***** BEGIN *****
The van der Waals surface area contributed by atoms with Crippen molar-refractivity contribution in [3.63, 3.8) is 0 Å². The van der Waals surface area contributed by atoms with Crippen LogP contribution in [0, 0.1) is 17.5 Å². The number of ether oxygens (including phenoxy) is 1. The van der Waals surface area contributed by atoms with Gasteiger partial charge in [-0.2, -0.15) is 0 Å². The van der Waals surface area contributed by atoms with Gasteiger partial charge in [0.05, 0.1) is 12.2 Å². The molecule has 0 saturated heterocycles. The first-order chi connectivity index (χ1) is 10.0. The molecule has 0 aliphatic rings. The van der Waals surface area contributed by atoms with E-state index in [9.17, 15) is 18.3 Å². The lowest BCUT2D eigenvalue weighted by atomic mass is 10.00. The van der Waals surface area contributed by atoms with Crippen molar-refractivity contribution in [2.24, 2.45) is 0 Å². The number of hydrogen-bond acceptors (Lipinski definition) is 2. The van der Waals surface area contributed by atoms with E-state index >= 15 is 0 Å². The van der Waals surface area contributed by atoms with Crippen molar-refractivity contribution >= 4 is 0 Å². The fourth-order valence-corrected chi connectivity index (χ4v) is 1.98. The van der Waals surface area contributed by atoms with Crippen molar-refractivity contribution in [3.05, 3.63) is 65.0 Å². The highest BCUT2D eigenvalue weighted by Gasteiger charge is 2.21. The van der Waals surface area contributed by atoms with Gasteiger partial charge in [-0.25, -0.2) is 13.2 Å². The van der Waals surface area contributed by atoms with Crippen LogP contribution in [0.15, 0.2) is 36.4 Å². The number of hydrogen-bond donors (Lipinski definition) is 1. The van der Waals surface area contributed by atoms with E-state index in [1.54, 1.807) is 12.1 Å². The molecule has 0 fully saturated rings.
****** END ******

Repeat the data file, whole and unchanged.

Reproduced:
The van der Waals surface area contributed by atoms with Crippen molar-refractivity contribution in [3.63, 3.8) is 0 Å². The van der Waals surface area contributed by atoms with Crippen LogP contribution in [0, 0.1) is 17.5 Å². The number of ether oxygens (including phenoxy) is 1. The van der Waals surface area contributed by atoms with Gasteiger partial charge in [-0.2, -0.15) is 0 Å². The van der Waals surface area contributed by atoms with Gasteiger partial charge in [0.05, 0.1) is 12.2 Å². The molecule has 0 saturated heterocycles. The first-order chi connectivity index (χ1) is 10.0. The molecule has 0 aliphatic rings. The van der Waals surface area contributed by atoms with E-state index in [9.17, 15) is 18.3 Å². The lowest BCUT2D eigenvalue weighted by atomic mass is 10.00. The van der Waals surface area contributed by atoms with Crippen molar-refractivity contribution in [2.24, 2.45) is 0 Å². The number of hydrogen-bond acceptors (Lipinski definition) is 2. The van der Waals surface area contributed by atoms with E-state index >= 15 is 0 Å². The van der Waals surface area contributed by atoms with Crippen molar-refractivity contribution >= 4 is 0 Å². The fourth-order valence-corrected chi connectivity index (χ4v) is 1.98. The van der Waals surface area contributed by atoms with Crippen molar-refractivity contribution in [3.05, 3.63) is 65.0 Å². The highest BCUT2D eigenvalue weighted by Gasteiger charge is 2.21. The van der Waals surface area contributed by atoms with Gasteiger partial charge in [-0.25, -0.2) is 13.2 Å². The van der Waals surface area contributed by atoms with Crippen LogP contribution in [0.15, 0.2) is 36.4 Å². The number of hydrogen-bond donors (Lipinski definition) is 1. The van der Waals surface area contributed by atoms with E-state index in [1.54, 1.807) is 12.1 Å². The molecule has 0 fully saturated rings.